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When you foster with Family Fostering Partners, family comes first; the value of a familial bond is central to everything we do with our network of foster parents and the children in their care.
It's no surprise then that when a foster placement ends, it's an emotional time, causing sadness and grief both for the family left behind and the child who's moving on.
With all types of foster care, there is always the understanding that the placement will end unless the placement becomes a legal adoption by the foster family.
There are several reasons for this:
Saying goodbye to anyone we care about is always challenging. Handling the process of saying goodbye can be guided by the foster parents as well as the supervising social worker. It can be determined by the child's age or the nature of the move, e.g. adoption.
In straightforward terms, it is essential to 'keep calm and carry on'.
Trust the court's decision
As a foster parent, you may have reservations about a child in your care moving elsewhere or even back to their birth family. But, ultimately, you should trust that the court's decision is the right one.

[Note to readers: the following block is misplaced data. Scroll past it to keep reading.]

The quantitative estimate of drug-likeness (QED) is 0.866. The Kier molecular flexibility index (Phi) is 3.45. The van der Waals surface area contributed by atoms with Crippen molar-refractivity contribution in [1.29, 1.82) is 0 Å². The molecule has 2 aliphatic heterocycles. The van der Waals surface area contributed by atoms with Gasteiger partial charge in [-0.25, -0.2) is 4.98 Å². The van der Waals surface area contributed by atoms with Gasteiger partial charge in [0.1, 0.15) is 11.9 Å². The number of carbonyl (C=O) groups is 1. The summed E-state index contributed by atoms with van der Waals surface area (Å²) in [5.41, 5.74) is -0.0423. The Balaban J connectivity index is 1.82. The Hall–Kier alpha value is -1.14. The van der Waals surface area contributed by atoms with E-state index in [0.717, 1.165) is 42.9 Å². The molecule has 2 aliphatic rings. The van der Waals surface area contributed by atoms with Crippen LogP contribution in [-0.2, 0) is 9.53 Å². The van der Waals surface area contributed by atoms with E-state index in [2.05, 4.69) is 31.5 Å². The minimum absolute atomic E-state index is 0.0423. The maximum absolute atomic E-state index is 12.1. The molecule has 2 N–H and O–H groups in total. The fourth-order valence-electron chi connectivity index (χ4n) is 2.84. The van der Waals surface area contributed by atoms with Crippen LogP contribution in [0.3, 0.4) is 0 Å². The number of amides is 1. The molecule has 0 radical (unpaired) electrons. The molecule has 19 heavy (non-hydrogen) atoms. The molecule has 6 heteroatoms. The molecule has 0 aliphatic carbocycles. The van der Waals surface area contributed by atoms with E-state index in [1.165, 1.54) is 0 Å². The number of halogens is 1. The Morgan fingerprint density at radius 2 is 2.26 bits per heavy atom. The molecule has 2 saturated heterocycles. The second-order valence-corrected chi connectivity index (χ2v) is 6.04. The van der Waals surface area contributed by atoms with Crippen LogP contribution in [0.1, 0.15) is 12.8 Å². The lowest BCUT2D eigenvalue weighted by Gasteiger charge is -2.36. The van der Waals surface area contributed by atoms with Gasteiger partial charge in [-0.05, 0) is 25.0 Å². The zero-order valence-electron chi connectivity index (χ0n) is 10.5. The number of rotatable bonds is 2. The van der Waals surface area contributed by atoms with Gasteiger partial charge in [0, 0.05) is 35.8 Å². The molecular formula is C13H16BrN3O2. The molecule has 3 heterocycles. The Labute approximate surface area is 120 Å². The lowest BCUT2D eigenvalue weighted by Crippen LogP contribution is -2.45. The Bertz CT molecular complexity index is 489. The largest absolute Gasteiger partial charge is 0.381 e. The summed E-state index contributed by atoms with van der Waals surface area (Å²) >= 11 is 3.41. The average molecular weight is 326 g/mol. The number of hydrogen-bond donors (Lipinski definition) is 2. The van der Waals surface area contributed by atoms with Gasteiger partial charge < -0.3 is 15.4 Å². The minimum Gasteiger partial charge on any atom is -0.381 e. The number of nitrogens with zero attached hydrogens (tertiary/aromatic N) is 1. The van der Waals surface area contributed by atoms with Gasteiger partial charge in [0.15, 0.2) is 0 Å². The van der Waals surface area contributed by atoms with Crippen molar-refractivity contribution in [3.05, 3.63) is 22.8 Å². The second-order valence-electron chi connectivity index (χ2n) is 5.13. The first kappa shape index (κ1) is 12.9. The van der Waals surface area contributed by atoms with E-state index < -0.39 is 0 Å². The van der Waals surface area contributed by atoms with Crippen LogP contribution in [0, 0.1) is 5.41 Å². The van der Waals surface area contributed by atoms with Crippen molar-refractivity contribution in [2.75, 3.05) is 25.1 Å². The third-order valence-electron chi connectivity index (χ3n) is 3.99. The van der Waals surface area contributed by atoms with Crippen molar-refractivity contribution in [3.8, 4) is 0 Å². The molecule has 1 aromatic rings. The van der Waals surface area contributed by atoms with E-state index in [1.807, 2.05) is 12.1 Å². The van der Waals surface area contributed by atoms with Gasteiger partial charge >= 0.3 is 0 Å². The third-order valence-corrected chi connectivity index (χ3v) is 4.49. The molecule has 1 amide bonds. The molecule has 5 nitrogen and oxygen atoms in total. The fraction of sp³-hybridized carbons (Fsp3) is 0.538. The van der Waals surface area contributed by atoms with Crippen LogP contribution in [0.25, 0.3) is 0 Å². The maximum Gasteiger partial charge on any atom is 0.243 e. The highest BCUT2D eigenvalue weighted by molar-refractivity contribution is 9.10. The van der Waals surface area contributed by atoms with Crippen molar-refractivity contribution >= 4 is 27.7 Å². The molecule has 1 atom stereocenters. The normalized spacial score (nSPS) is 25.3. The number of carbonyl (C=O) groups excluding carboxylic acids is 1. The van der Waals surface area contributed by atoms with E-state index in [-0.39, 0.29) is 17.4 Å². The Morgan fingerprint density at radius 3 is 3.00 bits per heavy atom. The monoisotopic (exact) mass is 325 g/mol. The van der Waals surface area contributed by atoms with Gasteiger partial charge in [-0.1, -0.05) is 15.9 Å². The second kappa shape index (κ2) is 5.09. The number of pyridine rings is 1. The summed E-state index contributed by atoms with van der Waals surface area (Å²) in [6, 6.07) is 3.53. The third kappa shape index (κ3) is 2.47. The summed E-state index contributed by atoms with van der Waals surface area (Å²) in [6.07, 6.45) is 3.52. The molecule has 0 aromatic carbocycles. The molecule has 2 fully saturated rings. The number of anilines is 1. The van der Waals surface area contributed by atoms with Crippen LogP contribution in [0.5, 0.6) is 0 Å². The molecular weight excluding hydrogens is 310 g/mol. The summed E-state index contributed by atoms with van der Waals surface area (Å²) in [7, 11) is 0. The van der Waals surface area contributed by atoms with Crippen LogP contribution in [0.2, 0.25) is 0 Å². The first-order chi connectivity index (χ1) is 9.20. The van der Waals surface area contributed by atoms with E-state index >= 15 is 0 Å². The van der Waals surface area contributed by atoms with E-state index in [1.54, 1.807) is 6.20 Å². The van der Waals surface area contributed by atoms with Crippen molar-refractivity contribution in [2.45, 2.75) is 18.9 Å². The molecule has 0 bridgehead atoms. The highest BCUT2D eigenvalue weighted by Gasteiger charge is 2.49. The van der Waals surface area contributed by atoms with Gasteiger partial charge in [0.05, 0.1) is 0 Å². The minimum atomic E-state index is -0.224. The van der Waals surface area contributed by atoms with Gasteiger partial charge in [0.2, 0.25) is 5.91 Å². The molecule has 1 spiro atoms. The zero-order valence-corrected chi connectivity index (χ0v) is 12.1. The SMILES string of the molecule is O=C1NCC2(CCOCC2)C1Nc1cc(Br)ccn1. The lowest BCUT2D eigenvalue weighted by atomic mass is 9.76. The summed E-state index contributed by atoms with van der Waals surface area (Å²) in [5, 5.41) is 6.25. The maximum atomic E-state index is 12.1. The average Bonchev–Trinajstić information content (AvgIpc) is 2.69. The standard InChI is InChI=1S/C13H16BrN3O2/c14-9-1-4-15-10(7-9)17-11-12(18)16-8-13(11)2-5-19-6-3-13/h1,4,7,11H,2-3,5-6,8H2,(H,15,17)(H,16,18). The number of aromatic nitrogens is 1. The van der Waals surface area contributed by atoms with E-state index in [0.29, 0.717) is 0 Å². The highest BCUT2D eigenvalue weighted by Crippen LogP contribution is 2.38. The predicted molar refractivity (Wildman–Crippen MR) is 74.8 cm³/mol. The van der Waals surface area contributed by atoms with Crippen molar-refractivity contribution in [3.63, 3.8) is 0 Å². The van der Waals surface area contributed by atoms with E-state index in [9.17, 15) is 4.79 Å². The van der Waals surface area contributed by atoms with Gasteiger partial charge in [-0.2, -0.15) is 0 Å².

This next move in the child's life has their best interests at heart, but that's not necessarily how the child will see it. Open and age-appropriate conversations about what is to come should help facilitate a successful transition. Whilst saying goodbye is painful, you can look forward anew to fresh success with the next young person placed with you.
You might be nervous about this next stage, but you can be sure the child will be too. Keep an open dialogue throughout, answering any questions as best you can as the move date gets closer.
Thanks for the memories
Sharing photos, stories or videos of the happy times you've shared are a great way to reinforce a sense of a child's value and personal identity. In some cases, proactive contact can be sustained between the birth and foster families too.
One day at a time
Both the lead up to the leaving date and the aftermath can be stressful times. It is not uncommon for a child to be removed from the home very suddenly, which can be a shock. However, take one day at a time so you and your family can adjust and grieve for the person they've lost.
Sometimes the placement simply isn't working, and this realisation brings conflicting emotions. For example, challenging behaviours by a child in your care, such as abuse, the destruction of property or flagrant disregard for boundaries, can leave you feeling like you've failed in your duty as a foster parent.
It is important to remember that you are only human, and if you've done your best, it might be time to discuss other solutions with the supervising social worker.
Across Wales and into Mid-West England, Family Fostering Partner's link workers and support staff remain dedicated to helping our foster parents be the best foster parents they can be. You are never alone, and advice and guidance are never far away.
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